The filter heretofore used has been of a straight planar shape and it has been found that the inconveniences as described below occur if such a filter is disposed between the movable deflecting means and the surface to be scanned.
Referring to FIG. 1 of the accompanying drawings, the light beam 1 from a laser light source or the like enters a polygonal mirror 2 being rotated in the direction of arrow, is reflected thereby and becomes a scanning light 3. The scanning light 3 passes throught a straight planar filter 4 and scans a surface 5 to be scanned.
The amount of absorption of light of the filter is proportional to the length of the optical path in the filter. In FIG. 1, the length of the optical path in the filter of the scanning light 3a entering the filter perpendicularly thereto is t if the thickness of the filter is t. The length l of the optical path in the filter of the scanning light 3b entering at an angle of incidence α is ##EQU1## and since t<l, the scanning light 3b on the surface 5 to be scanned is smaller in quantity of light than the scanning light 3a. Accordingly, as the angle of incidence α becomes smaller, the quantity of transmitted light becomes smaller and thus, irregularity of quantity of light occurs in the scanning area. In the flying image scanning optical system, this appears as the irregularity of the quantity of light entering the light-receiving element.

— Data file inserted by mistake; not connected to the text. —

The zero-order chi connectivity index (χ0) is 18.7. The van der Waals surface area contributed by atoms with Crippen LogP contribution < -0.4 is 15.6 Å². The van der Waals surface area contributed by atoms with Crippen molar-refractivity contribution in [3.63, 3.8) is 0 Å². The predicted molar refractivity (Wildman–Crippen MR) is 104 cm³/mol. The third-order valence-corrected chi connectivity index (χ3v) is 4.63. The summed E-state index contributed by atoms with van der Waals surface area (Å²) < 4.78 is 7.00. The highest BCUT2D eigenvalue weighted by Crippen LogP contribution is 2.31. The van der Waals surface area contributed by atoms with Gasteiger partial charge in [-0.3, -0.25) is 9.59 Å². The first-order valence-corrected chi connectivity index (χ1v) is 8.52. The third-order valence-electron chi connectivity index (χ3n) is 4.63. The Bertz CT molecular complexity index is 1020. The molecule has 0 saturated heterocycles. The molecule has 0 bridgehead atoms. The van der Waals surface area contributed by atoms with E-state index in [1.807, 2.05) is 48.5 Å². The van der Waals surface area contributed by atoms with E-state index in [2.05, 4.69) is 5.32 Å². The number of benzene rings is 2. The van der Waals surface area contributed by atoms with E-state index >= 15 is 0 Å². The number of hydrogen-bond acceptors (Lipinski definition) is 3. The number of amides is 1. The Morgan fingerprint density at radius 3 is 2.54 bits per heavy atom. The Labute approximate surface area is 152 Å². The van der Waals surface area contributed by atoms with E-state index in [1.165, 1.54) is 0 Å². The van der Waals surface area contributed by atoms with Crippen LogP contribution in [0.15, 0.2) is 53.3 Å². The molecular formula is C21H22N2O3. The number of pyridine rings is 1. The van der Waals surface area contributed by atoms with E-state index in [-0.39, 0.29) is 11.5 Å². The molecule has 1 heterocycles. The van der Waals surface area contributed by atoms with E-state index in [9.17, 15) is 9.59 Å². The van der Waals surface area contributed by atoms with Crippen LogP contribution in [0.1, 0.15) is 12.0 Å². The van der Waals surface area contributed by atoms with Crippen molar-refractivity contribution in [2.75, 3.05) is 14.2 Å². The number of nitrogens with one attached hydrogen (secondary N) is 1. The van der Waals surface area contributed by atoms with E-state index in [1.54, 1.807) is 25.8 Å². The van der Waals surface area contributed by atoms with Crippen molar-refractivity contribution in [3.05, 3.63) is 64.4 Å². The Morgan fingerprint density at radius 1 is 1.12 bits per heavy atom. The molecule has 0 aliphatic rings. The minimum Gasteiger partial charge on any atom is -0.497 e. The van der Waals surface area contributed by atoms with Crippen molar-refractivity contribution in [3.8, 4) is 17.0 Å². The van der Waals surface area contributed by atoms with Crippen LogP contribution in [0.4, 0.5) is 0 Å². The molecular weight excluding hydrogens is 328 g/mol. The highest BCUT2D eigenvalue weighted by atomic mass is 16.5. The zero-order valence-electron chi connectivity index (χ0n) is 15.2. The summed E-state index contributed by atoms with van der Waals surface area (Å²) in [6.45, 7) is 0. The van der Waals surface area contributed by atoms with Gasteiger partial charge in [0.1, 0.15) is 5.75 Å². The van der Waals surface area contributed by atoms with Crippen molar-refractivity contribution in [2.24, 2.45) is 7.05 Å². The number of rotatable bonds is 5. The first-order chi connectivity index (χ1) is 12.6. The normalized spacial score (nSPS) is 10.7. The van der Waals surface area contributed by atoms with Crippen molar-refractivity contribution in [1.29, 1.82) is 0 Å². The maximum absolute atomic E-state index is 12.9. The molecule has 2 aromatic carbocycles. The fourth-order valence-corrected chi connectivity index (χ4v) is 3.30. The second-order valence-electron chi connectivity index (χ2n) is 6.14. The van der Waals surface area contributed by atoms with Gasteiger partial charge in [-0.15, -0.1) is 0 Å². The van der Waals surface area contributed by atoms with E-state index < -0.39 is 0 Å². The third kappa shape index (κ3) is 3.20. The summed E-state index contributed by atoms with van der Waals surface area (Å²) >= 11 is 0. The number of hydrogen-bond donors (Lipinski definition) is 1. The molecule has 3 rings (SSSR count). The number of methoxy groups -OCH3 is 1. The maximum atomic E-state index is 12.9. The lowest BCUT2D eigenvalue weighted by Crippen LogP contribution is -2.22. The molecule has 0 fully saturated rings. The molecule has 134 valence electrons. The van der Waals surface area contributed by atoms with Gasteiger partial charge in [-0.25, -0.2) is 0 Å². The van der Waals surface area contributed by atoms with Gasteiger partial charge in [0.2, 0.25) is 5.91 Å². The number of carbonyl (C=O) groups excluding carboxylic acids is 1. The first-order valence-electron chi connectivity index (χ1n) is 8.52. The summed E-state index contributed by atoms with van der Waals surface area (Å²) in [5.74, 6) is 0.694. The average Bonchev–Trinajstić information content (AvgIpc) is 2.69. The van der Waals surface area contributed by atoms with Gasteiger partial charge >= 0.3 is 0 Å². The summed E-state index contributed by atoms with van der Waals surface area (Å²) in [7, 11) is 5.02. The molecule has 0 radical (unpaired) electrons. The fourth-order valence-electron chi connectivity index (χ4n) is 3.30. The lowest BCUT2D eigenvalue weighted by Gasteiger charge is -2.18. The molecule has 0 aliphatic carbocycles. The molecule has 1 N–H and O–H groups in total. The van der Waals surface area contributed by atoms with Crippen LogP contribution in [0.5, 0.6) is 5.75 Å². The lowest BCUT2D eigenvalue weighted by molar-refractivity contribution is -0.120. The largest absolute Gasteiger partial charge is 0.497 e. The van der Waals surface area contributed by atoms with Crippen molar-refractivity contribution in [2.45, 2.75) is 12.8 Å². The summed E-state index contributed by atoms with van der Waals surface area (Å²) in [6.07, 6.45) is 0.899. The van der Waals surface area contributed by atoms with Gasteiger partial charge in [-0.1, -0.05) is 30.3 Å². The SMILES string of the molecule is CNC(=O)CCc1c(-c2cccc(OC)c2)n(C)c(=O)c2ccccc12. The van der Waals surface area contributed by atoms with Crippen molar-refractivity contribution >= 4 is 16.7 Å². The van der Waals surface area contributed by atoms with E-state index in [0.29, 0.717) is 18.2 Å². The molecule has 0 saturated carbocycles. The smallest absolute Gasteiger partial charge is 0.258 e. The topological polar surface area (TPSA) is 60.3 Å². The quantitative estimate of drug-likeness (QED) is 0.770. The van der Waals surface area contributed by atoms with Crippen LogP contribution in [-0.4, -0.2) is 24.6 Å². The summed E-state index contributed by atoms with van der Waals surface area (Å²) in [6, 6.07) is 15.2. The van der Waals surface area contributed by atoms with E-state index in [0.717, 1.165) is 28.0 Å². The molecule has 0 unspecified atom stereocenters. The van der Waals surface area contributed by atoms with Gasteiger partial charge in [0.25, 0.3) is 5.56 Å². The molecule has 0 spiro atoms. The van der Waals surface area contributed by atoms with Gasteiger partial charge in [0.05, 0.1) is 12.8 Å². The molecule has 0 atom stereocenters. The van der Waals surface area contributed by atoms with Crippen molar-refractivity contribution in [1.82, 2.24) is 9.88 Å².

Also, as shown in FIG. 2 of the accompanying drawings, the scanning light 3 having entered the filter 4 at the position a thereof passes via a route of a→b→c and part of this light is reflected by the inner surface b of the filter 4 and some of the light is reflected via b→d→e→f. Where the scanning light is monochromatic light such as a laser beam, interference of light is caused by the reflected light a→b→d→e→f and the transmitted light d→e→f. That is, when the difference in length of the optical path between these lights is even number times the half-wavelength of the monochromatic light which is the scanning lingt, these lights strengthen each other and, when said difference in length of the optical path is odd number times the half-wavelength of the monochromatic light, these lights weaken each other. Therefore, a fringe pattern representing the strength and weakness of the quantity of light is created in the scanning area. This irregularity of quantity of light becomes denser and more conspicuous as the scanning angle is greater.